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I am not thrilled about this: Toyota fans are excited about the new midsize Land Cruiser. But it seems dealerships are just as excited. Multiple places are slapping a hefty markup on the 2024 Land Cruiser, including one dealership win California which wants $88,845–pocketing a cool $12,500 just because. Why am I pissed? Because Toyota is trying to do something pretty cool by downsizing the Land Cruiser, and there’s a real chance dealerships mess it up for all of us.

The Land Cruiser: once Toyota’s humble version of Willys Jeep. The barebones little 4×4 quickly became one of the most reliable–and respected–trucks in the world. In much of the world, Toyota continues to offer a utility version of the Land Cruiser. But in the U.S., something else happened.

With every redesign, Toyota made the North American Land Cruiser fancier. And more expensive. By 2021, the Land Cruiser was a full-frame beast based on the Toyota Tundra pickup truck frame. And while its Sequoia cousin started at $51,895, the tricked-out Land Cruiser had a $81,116 MSRP.

Blue 2024 Toyota Land Cruiser on a dirt trail.
2024 Toyota Land Cruiser | Toyota

Toyota’s crowded SUV lineup presented it with a conflict: The luxury-spec Lexus LX started at just $88,700. So the automaker had begun competing with itself.

When Toyota redesigned its full-size SUVs it cut the Land Cruiser from the U.S. market. This dramatic choice bothered many Toyota fans. But the automaker had a plan. For 2024, it released a very different Land Cruiser to North America. This retro-inspired SUV was based on the beloved Tacoma/4Runner chassis.

I applauded this move. See, almost every model gets bigger, heavier, and more powerful with every redesign. That makes it more expensive. In the case of an off-roader, it’s also often worse on the trails. So Toyota’s brave decision is pioneering a world where we don’t need as much car, where we know that less can be more. Then Toyota did something even cooler.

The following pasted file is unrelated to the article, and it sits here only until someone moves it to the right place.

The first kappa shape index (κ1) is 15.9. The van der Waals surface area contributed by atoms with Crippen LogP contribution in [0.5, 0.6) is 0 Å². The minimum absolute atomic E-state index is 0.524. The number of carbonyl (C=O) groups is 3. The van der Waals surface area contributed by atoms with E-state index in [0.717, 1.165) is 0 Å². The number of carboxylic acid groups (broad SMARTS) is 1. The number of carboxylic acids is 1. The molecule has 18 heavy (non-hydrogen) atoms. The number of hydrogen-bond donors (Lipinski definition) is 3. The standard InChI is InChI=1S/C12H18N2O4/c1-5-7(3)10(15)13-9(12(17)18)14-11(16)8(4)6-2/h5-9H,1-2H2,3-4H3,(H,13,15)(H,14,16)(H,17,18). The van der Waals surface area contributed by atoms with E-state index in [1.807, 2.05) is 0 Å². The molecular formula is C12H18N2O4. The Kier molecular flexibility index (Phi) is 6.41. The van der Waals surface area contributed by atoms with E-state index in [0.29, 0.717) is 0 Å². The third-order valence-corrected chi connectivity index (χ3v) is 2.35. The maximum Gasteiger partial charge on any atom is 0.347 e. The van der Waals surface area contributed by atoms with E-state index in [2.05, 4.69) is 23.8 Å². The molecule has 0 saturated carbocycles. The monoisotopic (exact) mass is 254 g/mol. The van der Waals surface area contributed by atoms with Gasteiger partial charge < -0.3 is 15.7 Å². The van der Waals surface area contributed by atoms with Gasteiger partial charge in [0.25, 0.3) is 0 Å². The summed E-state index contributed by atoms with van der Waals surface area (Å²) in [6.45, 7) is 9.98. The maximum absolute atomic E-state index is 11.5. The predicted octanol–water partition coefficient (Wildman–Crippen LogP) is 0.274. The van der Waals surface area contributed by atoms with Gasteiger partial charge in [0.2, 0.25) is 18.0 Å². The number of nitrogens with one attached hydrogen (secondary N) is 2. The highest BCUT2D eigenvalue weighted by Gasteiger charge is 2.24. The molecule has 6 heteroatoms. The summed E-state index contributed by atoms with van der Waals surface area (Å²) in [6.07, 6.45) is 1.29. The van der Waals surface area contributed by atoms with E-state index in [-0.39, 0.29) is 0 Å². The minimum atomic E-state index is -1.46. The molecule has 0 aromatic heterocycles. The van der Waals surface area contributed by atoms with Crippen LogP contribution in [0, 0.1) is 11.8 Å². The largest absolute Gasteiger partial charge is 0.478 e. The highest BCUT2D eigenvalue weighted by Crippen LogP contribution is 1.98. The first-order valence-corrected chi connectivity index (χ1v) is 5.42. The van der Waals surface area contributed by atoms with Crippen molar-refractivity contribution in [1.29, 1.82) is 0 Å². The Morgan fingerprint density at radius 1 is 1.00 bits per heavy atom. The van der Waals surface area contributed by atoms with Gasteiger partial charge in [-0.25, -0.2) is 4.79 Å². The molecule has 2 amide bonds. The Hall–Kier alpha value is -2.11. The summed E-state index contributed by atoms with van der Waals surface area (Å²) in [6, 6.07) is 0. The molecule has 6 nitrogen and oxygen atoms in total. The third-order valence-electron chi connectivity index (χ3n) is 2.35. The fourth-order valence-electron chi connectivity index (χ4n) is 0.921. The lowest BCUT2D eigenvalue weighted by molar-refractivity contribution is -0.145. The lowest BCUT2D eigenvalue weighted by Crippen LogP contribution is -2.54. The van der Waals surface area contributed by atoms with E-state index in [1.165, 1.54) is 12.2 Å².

Toyota slashed the MSRP of the Land Cruiser, dropping it to $55,950. With most new cars far to expensive for all but the richest percentile of Americans to purchase with the recommended 10% of their budget, we obviously need cheaper options. Toyota lowering the Land Cruiser’s price was another brave move. Then the dealerships got involved.

Dealerships often mark up exciting new releases. Why? Greed. And there’s a chance that this price gouging has reduced sales so much its killed exciting new models (I’m looking at you, Pontiac G8 GT).

One example of many is California’s Concord Toyota. The dealer slapped a $12,500 charge on a $76,345 2024 Land Cruiser and is asking $88,845. The same dealership has a “First Edition” Toyota recommends it sell at $76,695. It is marking this SUV up $13,300 and asking $89,995.

Boo, hiss!